We’ve talked a lot about quality since launching this blog, but most of the discussion has been specific to the healthcare industry. It’s always interesting to see a well-trodden issue through the eyes of an outsider, which is what we have with this article in Quality Digest summarizing the “Year in Quality.” Here’s an excerpt:
Other low points in human endeavor centered in the medical industry. Findings from a study commissioned by the Society of Actuaries (SOA) and completed by consultants with Milliman Inc. estimated that measurable, avoidable medical errors cost the U.S. economy $19.5 billion in 2008. Having mulled over the data for a couple of years, 87 percent of the actuaries concluded that reducing medical errors is an effective way to control health care cost trends for the commercial population; 88 percent believe this to be true for the Medicare population.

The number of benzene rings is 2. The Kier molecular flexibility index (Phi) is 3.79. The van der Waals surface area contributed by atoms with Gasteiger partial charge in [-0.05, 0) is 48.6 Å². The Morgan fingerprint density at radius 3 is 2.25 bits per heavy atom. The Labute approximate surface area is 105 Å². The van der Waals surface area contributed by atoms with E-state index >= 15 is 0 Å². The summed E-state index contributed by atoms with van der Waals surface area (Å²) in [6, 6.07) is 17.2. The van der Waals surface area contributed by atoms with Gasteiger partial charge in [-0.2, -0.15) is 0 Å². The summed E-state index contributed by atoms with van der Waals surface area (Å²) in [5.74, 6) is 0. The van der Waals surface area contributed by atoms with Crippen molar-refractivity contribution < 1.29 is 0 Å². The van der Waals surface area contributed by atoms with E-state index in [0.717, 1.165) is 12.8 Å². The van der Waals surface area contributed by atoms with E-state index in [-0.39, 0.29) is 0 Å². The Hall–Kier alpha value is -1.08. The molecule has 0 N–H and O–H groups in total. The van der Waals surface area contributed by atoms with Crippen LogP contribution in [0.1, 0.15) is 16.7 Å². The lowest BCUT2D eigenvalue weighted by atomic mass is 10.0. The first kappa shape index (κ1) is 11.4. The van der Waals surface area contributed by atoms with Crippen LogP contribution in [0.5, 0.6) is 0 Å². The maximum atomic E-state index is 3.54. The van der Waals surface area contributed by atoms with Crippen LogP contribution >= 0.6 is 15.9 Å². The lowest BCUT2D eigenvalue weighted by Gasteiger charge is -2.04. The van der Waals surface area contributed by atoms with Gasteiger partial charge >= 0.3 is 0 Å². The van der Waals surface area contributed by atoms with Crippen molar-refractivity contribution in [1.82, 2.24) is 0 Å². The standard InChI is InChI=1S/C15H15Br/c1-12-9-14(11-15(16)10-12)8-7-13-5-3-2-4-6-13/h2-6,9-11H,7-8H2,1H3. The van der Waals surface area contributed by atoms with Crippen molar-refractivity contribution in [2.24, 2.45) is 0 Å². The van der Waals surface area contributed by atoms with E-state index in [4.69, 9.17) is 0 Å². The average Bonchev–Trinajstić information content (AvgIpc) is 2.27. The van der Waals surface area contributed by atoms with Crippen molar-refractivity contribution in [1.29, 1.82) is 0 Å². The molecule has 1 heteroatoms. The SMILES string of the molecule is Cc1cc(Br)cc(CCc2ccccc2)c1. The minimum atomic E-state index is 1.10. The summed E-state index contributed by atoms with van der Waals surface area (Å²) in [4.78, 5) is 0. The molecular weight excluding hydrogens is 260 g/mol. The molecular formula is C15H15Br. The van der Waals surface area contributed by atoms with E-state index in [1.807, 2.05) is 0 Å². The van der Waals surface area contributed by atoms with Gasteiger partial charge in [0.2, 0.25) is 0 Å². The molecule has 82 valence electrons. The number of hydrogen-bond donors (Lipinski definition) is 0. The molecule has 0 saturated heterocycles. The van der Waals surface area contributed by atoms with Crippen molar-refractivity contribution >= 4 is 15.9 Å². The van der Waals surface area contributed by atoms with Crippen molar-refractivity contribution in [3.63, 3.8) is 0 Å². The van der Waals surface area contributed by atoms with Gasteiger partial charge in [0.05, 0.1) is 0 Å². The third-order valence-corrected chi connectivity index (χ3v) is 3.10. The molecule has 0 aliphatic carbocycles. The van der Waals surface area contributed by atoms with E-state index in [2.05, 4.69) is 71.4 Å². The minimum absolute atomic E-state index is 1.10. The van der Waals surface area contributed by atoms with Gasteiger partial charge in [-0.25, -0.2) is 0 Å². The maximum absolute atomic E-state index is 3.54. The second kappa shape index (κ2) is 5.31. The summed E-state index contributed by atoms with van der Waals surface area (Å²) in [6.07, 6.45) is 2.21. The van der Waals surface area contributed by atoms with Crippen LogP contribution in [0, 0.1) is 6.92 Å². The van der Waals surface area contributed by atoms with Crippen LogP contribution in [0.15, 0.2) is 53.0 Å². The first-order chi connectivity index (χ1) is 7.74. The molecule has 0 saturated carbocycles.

What other healthcare topics attracted the eye of a publication that devotes a lot more pages to Six Sigma than actuarial science? The Institute of Medicine’s effort to weed out waste and the emergence of new nanotechnology that can help speed diagnostic capabilities also made the cut.